On the witness stand Chang-kun Sung seemed nervous but emphatic.

Yes, he had given an envelope containing thirty $100 bills to an official of the General Services Administration, Sung told a jury in U.S. District Court here.

But no, it was not a bribe as federal prosecutors had charged.

The money was a "Christmas present," said Sung, an immigrant from Korea. He wanted to "show appreciation" to the GSA, he said, for letting him use extra space in a downtown office building to store supplies for his small newsstand and snack bar.

The prosecution played two tape recordings in which Sung told the GSA property specialist, Emily Brinkley, that the money was a "gift" and urged her to take good care of herself. Brinkley testified that Sung had never suggested that she give the money to the government.

After deliberating five hours, the jury of 12 women acquitted Sung of the bribery charge on which he faced up to 15 years in prison and a $20,000 fine. Yesterday the jury deliberated just two hours more before finding him not guilty of the lesser charge of giving an illegal gratuity which carries a penalty of up to two years imprisonment and a $10,000 fine.

But after the jury had been dismissed, Assistant U.S. Attorney Theodore A. Shmanda told Judge Barrington Parker that instead of giving the money back to the defendant, which is usually done with evidence after an acquittal, he would make sure that Sung's "wish" was complied with by turning the money over to the U.S. Treasury.

Sung's attorney, Alan P. Bayles, did not object.

"I am grateful to the jurors," Sung, who lives in Silver Spring, said later. "I don't want to get back the money."

He added that after he left the court around noon yesterday he returned to the store and stayed, as he usually does, until about 5 p.m. Sung said he gets to work at 6 a.m. after leaving his home in Silver Spring a half hour earlier.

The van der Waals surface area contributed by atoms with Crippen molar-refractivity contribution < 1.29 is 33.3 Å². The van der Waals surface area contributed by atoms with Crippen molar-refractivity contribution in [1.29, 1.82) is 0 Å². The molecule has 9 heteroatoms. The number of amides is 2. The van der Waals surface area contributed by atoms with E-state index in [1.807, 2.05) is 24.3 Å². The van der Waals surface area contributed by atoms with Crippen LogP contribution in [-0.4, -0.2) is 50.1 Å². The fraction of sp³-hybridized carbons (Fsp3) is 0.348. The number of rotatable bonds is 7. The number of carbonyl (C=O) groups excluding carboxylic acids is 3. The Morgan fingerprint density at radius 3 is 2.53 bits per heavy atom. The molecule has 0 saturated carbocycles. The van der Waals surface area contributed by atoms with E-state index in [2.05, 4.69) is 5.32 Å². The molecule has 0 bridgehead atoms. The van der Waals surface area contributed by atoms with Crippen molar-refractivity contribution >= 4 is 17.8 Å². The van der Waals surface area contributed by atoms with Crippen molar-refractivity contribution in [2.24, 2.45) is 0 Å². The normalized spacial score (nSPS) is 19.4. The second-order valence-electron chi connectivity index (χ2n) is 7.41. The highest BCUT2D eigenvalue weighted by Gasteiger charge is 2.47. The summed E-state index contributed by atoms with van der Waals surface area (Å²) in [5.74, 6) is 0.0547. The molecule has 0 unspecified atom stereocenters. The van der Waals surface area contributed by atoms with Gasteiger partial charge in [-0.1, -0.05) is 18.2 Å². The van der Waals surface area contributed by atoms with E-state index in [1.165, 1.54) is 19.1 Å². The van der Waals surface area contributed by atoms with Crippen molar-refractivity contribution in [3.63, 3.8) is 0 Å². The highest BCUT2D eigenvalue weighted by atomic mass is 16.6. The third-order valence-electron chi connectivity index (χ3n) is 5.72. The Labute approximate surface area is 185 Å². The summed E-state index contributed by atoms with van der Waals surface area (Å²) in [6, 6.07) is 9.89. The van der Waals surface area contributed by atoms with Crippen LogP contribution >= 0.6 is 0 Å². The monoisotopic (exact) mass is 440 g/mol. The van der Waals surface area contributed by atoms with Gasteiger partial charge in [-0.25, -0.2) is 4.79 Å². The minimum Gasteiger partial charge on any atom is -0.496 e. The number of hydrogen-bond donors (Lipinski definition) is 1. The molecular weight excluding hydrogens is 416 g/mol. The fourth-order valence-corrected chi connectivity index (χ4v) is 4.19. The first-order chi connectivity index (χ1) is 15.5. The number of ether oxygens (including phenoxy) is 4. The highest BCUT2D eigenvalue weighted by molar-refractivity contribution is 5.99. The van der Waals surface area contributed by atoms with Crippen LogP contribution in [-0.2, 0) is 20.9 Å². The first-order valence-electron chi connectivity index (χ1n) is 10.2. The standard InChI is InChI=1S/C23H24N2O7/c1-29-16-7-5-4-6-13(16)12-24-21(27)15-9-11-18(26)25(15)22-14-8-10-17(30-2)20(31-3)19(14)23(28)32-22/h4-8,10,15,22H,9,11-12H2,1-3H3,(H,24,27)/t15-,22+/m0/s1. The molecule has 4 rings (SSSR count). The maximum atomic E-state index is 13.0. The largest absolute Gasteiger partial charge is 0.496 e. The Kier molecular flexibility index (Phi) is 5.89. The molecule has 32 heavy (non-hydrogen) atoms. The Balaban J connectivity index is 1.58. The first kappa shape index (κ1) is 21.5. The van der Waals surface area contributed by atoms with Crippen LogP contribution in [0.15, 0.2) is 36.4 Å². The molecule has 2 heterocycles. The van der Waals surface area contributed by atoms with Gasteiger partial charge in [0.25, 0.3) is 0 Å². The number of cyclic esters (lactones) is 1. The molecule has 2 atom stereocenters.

Sung, 44, settled in the United States in 1974 and became a citizen in 1980. He said he has operated the store since 1978 in the lobby of the Vanguard Building, 1111 20th St. NW. It is still called Judy's News after its previous owner.

About a year ago, he said he started keeping supplies in some empty space next to his store that the Labor Department was no longer using. No one ever asked him to pay rent, Sung said. But after the Labor Department vacated the building, he heard that the government would sublet the space and Sung said he wanted to lease it.

Brinkley, who was handling arrangements for the space, testified that Sung phoned her twice in December asking her to stop by to pick up a "Christmas gift." She refused both times, she said, explaining that government officials could not accept presents.

After she came by the building on Jan. 7 to show the space to somebody else, Brinkley said Sung told her he still had the gift and handed her an envelope. When she looked inside and counted the bills, she said she gave it back to him and later told her superiors and the FBI.

Three days later, with the FBI taping the call, Brinkley said she phoned Sung. After he said he still had the gift, Brinkley said she had "thought it over" and would like to accept it.

She came to the store a few hours later with a concealed tape recorder and an FBI agent nearby. This time, she said, she took the envelope and left the lobby as Sung wished her well. Agents said the FBI arrested him a few minutes later.

"Now I am very happy," Sung said after the verdict. "But I still have the problem with the space." He said GSA made him move his supplies out after his arrest.